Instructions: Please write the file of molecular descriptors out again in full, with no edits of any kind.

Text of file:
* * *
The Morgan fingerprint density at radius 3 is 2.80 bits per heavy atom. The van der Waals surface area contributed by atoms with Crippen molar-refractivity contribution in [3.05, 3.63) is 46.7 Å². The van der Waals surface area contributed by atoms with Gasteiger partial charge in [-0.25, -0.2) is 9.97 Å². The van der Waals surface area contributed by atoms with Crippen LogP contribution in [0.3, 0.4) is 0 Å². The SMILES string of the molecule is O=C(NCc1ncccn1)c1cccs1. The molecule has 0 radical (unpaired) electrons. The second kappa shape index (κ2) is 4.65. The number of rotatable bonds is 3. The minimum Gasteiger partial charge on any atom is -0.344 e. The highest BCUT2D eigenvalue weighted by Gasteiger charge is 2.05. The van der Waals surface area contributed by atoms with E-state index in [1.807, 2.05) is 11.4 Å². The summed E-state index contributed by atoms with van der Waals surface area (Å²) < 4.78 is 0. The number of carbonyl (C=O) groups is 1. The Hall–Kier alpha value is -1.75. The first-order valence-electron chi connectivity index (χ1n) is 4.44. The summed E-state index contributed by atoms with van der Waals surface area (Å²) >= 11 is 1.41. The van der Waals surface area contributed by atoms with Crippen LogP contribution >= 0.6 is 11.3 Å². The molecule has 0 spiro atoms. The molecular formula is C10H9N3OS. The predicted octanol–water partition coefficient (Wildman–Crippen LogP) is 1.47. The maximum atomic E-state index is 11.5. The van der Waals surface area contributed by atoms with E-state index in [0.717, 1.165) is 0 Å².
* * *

The Morgan fingerprint density at radius 3 is 2.80 bits per heavy atom. The van der Waals surface area contributed by atoms with Crippen molar-refractivity contribution in [3.05, 3.63) is 46.7 Å². The van der Waals surface area contributed by atoms with Gasteiger partial charge in [-0.25, -0.2) is 9.97 Å². The van der Waals surface area contributed by atoms with Crippen LogP contribution in [0.3, 0.4) is 0 Å². The SMILES string of the molecule is O=C(NCc1ncccn1)c1cccs1. The molecule has 0 radical (unpaired) electrons. The second kappa shape index (κ2) is 4.65. The number of rotatable bonds is 3. The minimum Gasteiger partial charge on any atom is -0.344 e. The highest BCUT2D eigenvalue weighted by Gasteiger charge is 2.05. The van der Waals surface area contributed by atoms with E-state index in [1.807, 2.05) is 11.4 Å². The summed E-state index contributed by atoms with van der Waals surface area (Å²) < 4.78 is 0. The number of carbonyl (C=O) groups is 1. The Hall–Kier alpha value is -1.75. The first-order valence-electron chi connectivity index (χ1n) is 4.44. The summed E-state index contributed by atoms with van der Waals surface area (Å²) >= 11 is 1.41. The van der Waals surface area contributed by atoms with Crippen LogP contribution >= 0.6 is 11.3 Å². The molecule has 0 spiro atoms. The molecular formula is C10H9N3OS. The predicted octanol–water partition coefficient (Wildman–Crippen LogP) is 1.47. The maximum atomic E-state index is 11.5. The van der Waals surface area contributed by atoms with E-state index in [0.717, 1.165) is 0 Å².